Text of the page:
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Over the Fence

Where gardeners come to find out what's happening out in the yard.

Magnolia Scale

Posted by Richard Hentschel -

This summer has been exceptional for magnolia scale. Master Gardeners at the help desks have constantly been addressing this situation with homeowners for the last 5+ weeks. A typical life cycle of a scale is an overwintering female producing eggs under her protective scale covering. The eggs will hatch into very tiny crawlers that may resemble an aphid. These crawlers then move farther out on the branch to tender twigs and the leaves where they use their piercing sucking mouth-parts to tap into vascular system to get their liquid diet.

Most scales are a bother earlier in the summer and Magnolia scale later in August. This year, calls started coming in mid -June, well ahead of normal. Calls were not always about the scale in the beginning, rather "What is all this black stuff all over everything?"

As the young scale crawlers begin to feed on the plant juices, much of it passes through their bodies and onto surfaces below. That sticky exudate is a great growth media for sooty mold, the black material covering foliage, lawn ornaments, the grill, sidewalks and driveways, not to mention the car parked under the canopy on the driveway.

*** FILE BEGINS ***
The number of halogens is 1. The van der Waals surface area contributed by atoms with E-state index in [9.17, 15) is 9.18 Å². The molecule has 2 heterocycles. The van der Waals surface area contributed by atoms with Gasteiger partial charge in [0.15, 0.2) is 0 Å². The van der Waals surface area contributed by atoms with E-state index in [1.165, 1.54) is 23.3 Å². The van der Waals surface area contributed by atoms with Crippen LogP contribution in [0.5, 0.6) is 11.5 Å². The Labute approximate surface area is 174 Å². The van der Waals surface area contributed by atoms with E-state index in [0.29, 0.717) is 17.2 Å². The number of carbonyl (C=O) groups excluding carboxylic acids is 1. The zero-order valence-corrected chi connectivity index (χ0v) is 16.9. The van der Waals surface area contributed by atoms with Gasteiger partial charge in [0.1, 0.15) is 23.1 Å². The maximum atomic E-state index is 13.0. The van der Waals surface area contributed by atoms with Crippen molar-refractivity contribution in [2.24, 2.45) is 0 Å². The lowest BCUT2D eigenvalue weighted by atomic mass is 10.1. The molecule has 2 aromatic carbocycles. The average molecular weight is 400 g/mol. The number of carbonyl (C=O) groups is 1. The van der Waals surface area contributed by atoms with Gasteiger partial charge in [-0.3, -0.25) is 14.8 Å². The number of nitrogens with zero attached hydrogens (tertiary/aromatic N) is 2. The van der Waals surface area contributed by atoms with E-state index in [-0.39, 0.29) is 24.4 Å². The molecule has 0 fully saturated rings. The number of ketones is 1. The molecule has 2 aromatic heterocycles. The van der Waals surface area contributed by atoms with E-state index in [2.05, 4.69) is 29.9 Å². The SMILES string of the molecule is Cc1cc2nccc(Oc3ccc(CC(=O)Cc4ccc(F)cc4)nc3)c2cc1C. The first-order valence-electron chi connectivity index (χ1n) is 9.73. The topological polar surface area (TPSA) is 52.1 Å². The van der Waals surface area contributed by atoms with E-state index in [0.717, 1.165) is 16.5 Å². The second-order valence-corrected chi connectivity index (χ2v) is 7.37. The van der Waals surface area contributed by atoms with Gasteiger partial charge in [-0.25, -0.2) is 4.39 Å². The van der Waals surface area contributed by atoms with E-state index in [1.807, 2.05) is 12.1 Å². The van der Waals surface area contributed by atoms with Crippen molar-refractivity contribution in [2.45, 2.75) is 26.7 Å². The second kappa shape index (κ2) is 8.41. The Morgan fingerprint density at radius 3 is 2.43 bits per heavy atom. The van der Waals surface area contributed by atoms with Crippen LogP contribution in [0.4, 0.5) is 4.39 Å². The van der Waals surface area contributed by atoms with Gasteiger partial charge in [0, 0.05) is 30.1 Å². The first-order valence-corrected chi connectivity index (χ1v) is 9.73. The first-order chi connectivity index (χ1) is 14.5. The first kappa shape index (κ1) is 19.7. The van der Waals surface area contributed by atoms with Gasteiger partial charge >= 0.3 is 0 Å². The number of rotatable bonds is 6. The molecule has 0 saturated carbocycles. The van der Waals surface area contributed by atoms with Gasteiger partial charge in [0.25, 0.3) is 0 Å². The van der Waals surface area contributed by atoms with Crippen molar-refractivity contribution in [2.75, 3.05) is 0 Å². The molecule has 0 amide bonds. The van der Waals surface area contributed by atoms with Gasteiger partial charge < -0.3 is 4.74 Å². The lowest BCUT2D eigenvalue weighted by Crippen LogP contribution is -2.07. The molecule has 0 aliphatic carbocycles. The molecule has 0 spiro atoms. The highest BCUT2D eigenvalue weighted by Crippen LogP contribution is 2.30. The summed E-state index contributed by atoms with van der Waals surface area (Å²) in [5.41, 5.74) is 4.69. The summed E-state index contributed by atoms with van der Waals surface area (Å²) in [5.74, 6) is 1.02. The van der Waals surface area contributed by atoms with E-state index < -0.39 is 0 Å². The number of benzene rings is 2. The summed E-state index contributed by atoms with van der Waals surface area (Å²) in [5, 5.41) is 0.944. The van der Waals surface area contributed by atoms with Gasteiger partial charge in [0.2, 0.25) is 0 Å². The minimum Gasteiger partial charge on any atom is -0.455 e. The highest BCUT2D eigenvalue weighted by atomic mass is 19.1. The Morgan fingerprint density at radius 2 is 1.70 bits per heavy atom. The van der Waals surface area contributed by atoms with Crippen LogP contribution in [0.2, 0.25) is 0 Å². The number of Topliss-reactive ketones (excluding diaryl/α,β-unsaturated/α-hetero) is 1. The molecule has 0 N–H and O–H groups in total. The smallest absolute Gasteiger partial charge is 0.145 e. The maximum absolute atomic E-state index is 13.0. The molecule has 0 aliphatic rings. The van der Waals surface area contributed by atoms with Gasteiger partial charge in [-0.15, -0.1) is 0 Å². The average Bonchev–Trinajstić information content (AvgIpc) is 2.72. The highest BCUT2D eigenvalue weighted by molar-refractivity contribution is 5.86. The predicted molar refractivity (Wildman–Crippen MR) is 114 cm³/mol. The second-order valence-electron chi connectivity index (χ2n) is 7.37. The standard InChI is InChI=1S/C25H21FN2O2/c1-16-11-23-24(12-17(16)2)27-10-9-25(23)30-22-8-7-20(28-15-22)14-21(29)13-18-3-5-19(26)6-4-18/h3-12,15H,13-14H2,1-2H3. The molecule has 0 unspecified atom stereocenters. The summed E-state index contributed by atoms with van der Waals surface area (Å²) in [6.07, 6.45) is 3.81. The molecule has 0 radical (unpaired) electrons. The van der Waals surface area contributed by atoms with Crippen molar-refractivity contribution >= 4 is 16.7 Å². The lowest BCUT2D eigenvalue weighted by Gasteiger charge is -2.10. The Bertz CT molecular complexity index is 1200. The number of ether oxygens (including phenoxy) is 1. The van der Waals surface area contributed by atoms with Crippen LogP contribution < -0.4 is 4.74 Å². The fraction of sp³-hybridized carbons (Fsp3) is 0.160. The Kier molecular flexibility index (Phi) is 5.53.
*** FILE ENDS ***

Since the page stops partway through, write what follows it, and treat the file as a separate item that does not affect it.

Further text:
Magnolia scale has very likely been living quietly and peacefully on the Magnolia tree for a long time, going unnoticed or creating minimal sooty mold below. In order to have such a large population this year, conditions last year were perfect, allowing large numbers of female scales to overwinter to produce all the crawlers this year.

While the sooty mold is not desirable on plants below and other belongings, it is worse for the Magnolia as it can completely cover the upper sides of the foliage, greatly reducing the plants ability to photosynthesize. Additionally, the crawlers are removing the liquids from the plant as well. The magnolia will not overwinter as well as it should, may not produce the blooms for next year and even suffer dieback from winter cold weather. With these heavy infestation, losing interior foliage and limbs is a strong possibility.

With the abundance of crawler scales there should also be a strong increase in the number of natural predators feeding on the crawlers. The Twice Spotted lady beetle and other lady beetle larvae stages eat well. If predators are present, control options are limited to insecticidal soap. If management is going to include pesticides, the label will need to list both the insect to be sprayed. Like other scale insects, dormant oil sprays are also effective in controlling overwintering female adult scales.

To help the magnolias with the loss of sap, water now and keep watering until it is time to remove the hose from the house for the winter.


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